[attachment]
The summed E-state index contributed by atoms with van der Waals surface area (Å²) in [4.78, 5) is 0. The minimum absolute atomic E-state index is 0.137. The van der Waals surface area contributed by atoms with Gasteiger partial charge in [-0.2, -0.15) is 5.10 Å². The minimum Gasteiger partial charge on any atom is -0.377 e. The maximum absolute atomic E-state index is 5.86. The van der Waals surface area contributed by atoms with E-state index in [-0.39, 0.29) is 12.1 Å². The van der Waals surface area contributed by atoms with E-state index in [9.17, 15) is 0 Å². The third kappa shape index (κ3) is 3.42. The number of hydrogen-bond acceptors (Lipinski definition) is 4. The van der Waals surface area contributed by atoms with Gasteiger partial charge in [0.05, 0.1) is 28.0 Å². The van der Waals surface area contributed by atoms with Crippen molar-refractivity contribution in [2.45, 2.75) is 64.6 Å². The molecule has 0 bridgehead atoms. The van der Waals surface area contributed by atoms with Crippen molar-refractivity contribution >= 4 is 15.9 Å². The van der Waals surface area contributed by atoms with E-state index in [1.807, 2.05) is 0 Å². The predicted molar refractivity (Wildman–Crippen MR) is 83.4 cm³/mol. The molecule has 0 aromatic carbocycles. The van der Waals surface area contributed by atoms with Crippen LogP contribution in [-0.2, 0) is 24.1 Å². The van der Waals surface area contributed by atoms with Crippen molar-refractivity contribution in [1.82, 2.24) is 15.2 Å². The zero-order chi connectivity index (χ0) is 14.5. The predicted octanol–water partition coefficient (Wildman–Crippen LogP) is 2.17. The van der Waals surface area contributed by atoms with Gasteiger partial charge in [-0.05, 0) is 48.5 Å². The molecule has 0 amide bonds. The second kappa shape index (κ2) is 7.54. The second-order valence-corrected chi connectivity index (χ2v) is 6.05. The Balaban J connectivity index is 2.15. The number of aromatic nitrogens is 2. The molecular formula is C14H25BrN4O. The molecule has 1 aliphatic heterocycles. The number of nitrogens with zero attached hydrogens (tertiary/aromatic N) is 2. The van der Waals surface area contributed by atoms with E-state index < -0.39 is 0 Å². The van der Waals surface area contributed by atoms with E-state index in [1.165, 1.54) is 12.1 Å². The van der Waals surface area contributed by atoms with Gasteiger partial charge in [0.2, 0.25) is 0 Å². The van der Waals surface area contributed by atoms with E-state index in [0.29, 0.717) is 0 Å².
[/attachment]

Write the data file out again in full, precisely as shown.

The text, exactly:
The summed E-state index contributed by atoms with van der Waals surface area (Å²) in [4.78, 5) is 0. The minimum absolute atomic E-state index is 0.137. The van der Waals surface area contributed by atoms with Gasteiger partial charge in [-0.2, -0.15) is 5.10 Å². The minimum Gasteiger partial charge on any atom is -0.377 e. The maximum absolute atomic E-state index is 5.86. The van der Waals surface area contributed by atoms with E-state index in [-0.39, 0.29) is 12.1 Å². The van der Waals surface area contributed by atoms with E-state index in [9.17, 15) is 0 Å². The third kappa shape index (κ3) is 3.42. The number of hydrogen-bond acceptors (Lipinski definition) is 4. The van der Waals surface area contributed by atoms with Gasteiger partial charge in [0.05, 0.1) is 28.0 Å². The van der Waals surface area contributed by atoms with Crippen molar-refractivity contribution in [2.45, 2.75) is 64.6 Å². The molecule has 0 bridgehead atoms. The van der Waals surface area contributed by atoms with Crippen molar-refractivity contribution >= 4 is 15.9 Å². The van der Waals surface area contributed by atoms with E-state index in [1.807, 2.05) is 0 Å². The predicted molar refractivity (Wildman–Crippen MR) is 83.4 cm³/mol. The molecule has 0 aromatic carbocycles. The van der Waals surface area contributed by atoms with Crippen LogP contribution in [-0.2, 0) is 24.1 Å². The van der Waals surface area contributed by atoms with Crippen molar-refractivity contribution in [1.82, 2.24) is 15.2 Å². The zero-order chi connectivity index (χ0) is 14.5. The predicted octanol–water partition coefficient (Wildman–Crippen LogP) is 2.17. The van der Waals surface area contributed by atoms with Gasteiger partial charge in [-0.05, 0) is 48.5 Å². The molecule has 0 amide bonds. The second kappa shape index (κ2) is 7.54. The second-order valence-corrected chi connectivity index (χ2v) is 6.05. The Balaban J connectivity index is 2.15. The number of aromatic nitrogens is 2. The molecular formula is C14H25BrN4O. The molecule has 1 aliphatic heterocycles. The number of nitrogens with zero attached hydrogens (tertiary/aromatic N) is 2. The van der Waals surface area contributed by atoms with E-state index < -0.39 is 0 Å². The van der Waals surface area contributed by atoms with E-state index in [1.165, 1.54) is 12.1 Å². The van der Waals surface area contributed by atoms with Gasteiger partial charge in [0.2, 0.25) is 0 Å². The van der Waals surface area contributed by atoms with E-state index in [0.29, 0.717) is 0 Å².